The other day someone asked me what I thought of CPF Life. The person is a graduate but can't figure out which is the best option in the scheme and what is needed for retirement. I jokingly told him that the best retirement plan is to have filial children and if they are not filial there is something known as the Maintence of Parents Act which forces children to take care of their parents. The govt has spared no effort to move the burden of retirement to individuals and their families. However, do all these result in an improved quality of life for retirees? The govt makes all these moves to shift the burden of retirement to the citizens but it refuses to do 2 important things that will significantly improve the financial situation of retirees. The 1st is providing affordable public housing - today Singapore's public housing, the most expensive in the world, causes individuals to be burdened with housing debt that takes 25-30 years to pay up limiting their ability to save for retirement. High cost of public housing has the the subject of much discussion on the Internet and newspaper forum - the govt has decided to little about it except to blame Singaporeans for being choosy and having unreality expectations when it comes to public housing. There has been enough talk about the cost of public housing so there is no need to discuss this further.
Singaporeans are uncertain if CPF Life is enough for retirement because they don't guarantee the payout and it is not clear what the inflation rate is going to be like in the coming years - it does not ensure that the payouts are sufficient if one takes into account inflation. The PAP govt locks up our CPF money giving us a fixed rate of 2.5%. We are told that this is risk free. This is not true. Money loses its value due to inflation and locking it up at a fixed rate means that your retirement is vulnerable to inflation. Based on figures from the World Bank, between 1961 and 1995, real compounded returns for Singapore's pension fund were 1.5 per cent a year, compared with South Korea's 5.4 per cent and Malaysia's 3.2 per cent. Based on those returns over the period 1 pension dollar in Singapore grew to $1.6 compared with $2.6 in Malaysia and $5.9 in S.Korea. In other words, the portion for their income Singaporeans have to set aside for retirement is roughly double that of Malaysians and about 4 times what the Koreans put aside. Returns on funds is more important that % of income put aside for retirement. Locking Singaporeans' retirement funds in low fixed return scheme puts Singaporeans at risk of inadequacy and a degraded the quality of retirement. Why can't the govt puts our CPF money in the hands of the best managers who can give higher returns as in other countries? A large number Singaporeans have low income and depend on CPF for retirement. They are now told to work longer and postpone their retirement (until after they die?) ...Singaporeans already live in a society with the largest income gap among developed countries and the CPF perpetuates this inequality through the retirement years by pushing responsibility onto the those who have the least ability to shoulder it. Where does the 2.5% return come from? The GIC borrows our CPF funds the low interest rate and uses it for its investments - the GIC claims it makes a long term average return of roughly 6% most of which it keeps as reserves.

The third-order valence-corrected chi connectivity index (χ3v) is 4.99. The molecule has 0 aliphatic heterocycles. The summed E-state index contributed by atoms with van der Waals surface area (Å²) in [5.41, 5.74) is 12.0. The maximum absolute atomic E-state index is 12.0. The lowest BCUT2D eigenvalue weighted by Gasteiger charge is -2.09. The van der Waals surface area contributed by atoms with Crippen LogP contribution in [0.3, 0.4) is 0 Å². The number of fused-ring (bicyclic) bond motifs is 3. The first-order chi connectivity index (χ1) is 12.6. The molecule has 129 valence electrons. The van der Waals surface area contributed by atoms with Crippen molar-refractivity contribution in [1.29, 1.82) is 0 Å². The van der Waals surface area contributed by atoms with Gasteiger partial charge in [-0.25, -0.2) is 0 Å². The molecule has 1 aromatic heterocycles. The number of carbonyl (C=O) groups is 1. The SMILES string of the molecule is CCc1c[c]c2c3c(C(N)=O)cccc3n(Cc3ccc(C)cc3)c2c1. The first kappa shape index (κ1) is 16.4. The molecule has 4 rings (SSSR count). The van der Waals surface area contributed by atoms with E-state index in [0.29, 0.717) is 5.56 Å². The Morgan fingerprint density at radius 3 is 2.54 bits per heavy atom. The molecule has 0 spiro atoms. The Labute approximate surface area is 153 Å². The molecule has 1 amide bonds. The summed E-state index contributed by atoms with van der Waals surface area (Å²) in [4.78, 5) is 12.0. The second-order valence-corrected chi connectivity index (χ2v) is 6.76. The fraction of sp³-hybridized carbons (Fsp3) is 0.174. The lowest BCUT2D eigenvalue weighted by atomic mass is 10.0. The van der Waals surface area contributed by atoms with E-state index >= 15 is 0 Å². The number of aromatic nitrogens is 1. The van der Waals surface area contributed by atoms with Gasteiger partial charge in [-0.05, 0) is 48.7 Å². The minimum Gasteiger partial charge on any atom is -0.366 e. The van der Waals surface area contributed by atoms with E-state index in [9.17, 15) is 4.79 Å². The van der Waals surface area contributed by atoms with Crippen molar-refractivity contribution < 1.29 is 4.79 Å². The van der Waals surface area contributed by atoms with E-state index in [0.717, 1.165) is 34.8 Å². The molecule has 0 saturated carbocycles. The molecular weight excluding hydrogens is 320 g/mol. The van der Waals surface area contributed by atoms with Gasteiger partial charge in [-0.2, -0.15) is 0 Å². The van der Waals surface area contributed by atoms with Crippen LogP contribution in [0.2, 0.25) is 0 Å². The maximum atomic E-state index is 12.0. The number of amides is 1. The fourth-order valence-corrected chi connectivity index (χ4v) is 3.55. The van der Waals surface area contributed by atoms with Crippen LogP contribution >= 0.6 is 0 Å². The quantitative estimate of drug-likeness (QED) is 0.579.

Is CPF Life sufficient? It is just another tweak to a scheme with fundamental flaws.